“In the Buddhist tradition, we are reassured that ‘Nothing happens without a cause’ and that when two people come together in love, that tie has not come about by accident but is the result of souls coming together again and again after many past lives. Their tie, therefore, cannot be broken or dissolved.”

The brides enter in matching bespoke dark suits. —ROLLY FERNANDEZ


Another thing that distinguished the ceremony from all others I’ve attended is the overflowing poetry from East to West read aloud to the congregation.

But what broke the dam for others was when Jenny and Karen read their respective vows to each other, the former through a veil of tears. As she read her words, Chico’s sobbing served as ambient sound.

Jenny, support services director of the company Raise Global Services, poet and graphic designer, began by describing how she grew up feeling different from others.

“I was awkward, painfully shy, tremendously unsure of my place in the world. I already knew at a young age that I was different from the other girls I knew; I just didn’t know how to verbalize exactly what that difference was. Even though I didn’t have the words to make sense of who I was, I simply knew that I was gay.

“It wasn’t until later on that I realized that the world wasn’t always kind to people like me. So I tried for a long time to be ‘normal.’ It has taken me years to be able to say, ‘Yes, I am proud of who I am’ and to believe and live that in truth. I felt that it was essential for me to give emphasis to this story because in all honesty, I never dreamed I would ever find my happy ending. It terrified me to think that I might never find the kind of joy and love that I have with you…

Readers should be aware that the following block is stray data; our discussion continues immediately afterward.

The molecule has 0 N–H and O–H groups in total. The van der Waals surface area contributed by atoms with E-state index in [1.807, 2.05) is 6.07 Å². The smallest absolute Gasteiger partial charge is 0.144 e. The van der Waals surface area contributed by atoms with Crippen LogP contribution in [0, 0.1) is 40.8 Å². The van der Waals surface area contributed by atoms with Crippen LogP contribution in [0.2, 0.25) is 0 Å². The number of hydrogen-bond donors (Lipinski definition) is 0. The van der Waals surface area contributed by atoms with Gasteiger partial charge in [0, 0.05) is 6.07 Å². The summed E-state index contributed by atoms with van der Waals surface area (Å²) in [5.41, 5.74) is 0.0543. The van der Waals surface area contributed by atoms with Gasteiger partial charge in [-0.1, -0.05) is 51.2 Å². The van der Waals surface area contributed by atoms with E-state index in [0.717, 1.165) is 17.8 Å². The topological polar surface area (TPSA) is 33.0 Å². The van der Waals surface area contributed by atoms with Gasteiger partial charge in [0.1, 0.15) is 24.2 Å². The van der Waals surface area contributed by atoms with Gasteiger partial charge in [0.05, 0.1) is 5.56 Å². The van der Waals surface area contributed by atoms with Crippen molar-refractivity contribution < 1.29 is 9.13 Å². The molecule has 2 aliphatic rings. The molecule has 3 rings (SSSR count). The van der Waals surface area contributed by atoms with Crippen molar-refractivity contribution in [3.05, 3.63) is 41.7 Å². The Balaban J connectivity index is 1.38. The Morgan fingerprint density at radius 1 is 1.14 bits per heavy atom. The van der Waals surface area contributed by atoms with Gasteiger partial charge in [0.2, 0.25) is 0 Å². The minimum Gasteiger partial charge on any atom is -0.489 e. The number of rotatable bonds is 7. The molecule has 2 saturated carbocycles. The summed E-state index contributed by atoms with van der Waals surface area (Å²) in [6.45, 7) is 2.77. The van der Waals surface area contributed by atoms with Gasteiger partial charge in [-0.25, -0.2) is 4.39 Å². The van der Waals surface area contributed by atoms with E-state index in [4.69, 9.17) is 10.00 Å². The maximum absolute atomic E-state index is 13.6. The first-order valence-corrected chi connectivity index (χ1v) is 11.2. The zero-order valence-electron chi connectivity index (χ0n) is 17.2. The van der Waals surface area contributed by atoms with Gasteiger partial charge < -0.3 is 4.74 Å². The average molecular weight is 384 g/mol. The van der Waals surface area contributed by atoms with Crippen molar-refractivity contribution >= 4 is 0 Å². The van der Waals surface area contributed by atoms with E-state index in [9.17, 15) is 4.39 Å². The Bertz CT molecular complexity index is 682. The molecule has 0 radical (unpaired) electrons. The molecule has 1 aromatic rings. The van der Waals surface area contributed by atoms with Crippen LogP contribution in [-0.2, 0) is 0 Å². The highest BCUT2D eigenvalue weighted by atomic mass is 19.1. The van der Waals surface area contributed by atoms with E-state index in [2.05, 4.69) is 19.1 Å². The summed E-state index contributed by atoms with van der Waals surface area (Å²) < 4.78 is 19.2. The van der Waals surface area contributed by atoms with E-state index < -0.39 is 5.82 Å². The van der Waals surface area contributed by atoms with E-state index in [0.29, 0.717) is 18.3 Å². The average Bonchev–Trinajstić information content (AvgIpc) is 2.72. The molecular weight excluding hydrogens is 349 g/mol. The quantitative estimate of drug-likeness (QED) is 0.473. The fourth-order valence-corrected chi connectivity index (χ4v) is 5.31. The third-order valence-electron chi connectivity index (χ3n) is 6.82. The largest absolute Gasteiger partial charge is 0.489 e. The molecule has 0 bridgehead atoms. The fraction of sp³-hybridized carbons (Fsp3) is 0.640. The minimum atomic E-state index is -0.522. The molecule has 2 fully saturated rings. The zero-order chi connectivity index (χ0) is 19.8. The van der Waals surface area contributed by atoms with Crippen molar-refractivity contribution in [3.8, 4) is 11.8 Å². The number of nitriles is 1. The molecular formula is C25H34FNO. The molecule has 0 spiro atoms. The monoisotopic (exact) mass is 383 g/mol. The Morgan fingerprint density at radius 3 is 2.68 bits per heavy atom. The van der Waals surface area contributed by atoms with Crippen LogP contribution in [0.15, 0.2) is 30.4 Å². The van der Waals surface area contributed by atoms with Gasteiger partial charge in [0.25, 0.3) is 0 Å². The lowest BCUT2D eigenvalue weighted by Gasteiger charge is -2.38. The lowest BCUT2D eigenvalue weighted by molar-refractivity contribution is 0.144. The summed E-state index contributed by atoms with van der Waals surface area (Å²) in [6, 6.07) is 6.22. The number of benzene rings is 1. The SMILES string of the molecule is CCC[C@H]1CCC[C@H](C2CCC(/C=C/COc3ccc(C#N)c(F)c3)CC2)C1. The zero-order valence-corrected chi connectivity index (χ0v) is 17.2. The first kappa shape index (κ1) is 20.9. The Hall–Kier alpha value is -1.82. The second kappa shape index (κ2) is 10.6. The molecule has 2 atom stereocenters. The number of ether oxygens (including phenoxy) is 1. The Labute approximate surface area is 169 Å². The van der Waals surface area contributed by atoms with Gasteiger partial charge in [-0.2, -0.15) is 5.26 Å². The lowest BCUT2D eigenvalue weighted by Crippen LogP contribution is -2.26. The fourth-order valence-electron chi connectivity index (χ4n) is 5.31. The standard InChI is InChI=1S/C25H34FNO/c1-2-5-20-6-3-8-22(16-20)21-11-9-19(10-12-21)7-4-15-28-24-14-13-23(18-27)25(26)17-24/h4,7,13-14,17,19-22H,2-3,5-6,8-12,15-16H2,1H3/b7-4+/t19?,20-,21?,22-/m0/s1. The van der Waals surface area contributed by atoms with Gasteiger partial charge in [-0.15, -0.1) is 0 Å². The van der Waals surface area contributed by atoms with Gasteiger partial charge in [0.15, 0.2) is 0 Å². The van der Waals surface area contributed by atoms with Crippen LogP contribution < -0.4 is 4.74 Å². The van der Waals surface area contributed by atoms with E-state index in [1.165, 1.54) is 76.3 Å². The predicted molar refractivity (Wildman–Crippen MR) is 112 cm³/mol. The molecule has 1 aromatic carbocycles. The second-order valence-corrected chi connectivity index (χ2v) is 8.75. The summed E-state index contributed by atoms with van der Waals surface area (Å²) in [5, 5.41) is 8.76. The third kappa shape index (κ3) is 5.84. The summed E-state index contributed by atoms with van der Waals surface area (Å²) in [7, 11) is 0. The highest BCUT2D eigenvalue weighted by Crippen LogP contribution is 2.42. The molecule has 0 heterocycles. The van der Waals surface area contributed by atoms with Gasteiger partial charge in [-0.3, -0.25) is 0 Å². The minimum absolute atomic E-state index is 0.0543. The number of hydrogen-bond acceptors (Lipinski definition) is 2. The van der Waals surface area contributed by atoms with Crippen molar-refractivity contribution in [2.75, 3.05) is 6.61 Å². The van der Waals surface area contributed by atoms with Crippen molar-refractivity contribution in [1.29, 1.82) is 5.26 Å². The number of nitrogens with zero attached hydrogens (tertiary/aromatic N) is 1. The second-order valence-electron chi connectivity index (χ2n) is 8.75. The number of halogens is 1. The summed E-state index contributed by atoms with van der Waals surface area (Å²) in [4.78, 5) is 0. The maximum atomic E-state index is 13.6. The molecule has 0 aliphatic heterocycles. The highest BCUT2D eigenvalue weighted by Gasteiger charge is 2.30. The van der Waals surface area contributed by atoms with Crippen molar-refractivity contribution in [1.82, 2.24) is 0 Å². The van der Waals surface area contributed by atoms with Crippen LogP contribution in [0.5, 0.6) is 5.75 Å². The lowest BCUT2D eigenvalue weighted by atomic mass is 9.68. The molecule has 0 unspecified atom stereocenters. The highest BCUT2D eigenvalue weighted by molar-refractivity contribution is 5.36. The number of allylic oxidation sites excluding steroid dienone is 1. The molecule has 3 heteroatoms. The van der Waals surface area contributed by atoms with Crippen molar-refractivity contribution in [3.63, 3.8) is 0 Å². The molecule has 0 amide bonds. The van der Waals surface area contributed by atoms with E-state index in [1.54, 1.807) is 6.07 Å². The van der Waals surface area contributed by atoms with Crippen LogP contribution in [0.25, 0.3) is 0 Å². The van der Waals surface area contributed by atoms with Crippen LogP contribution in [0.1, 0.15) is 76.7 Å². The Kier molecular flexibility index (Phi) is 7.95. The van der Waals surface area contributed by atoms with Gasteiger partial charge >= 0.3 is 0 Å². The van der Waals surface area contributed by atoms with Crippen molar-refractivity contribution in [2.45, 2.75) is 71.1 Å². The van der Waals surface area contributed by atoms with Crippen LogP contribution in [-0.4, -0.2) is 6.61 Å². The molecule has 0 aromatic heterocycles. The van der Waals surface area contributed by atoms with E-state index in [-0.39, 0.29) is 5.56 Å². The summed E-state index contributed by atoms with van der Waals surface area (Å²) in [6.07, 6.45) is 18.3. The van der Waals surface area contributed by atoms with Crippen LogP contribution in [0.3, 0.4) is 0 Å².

“You are the most loving, inspiring, kind, intelligent, funny and beautiful woman I have ever met. You constantly challenge me to keep on learning from life and to keep growing. When I find myself overwhelmed by all I face in my day to day, you always find a way to make me smile. You are my best friend, my every day…

“I choose you. To stand by your side and sleep in your arms. To be joy to your heart and sustenance for your spirit…”


Karen tried to lighten things up by addressing Jenny with their mutual term of endearment, “Berber,” short for “gibberish,” the sound they made when they woke up one morning.

She said, “We’ve been through so much—mahirap, matamis, malungkot, masaya. But I’m just a girl standing in front of a girl, asking her to love me. Seriously though, Jenny, I can’t not love you. You are a wonderfully strong person. Despite the difficult times you’ve been through, you’ve remained such a good and kindhearted person…

“Thank you for your perfect paella and your palabok na favorite ko and for the meal that sealed the deal, and for cooking callos for my family, our family. Kaya I have never been more sure about anyone in my life.

“I promise to always be your friend, to try to always be kind to you. I will love you even when you don’t love yourself, and I will help you find reasons to. I promise to always put us first… You will always have a safe place in me.”

In the Pride month of June, recalling the words Jenny and Karen said to each other is a reminder to couples everywhere that love is all there is. As the queer poster proclaimed: “For anyone who will have to deal with unsupportive family this Pride month, congratulations, I’m your family now. Stay hydrated, eat your veggies and support yourself. I’m proud of you!” —CONTRIBUTED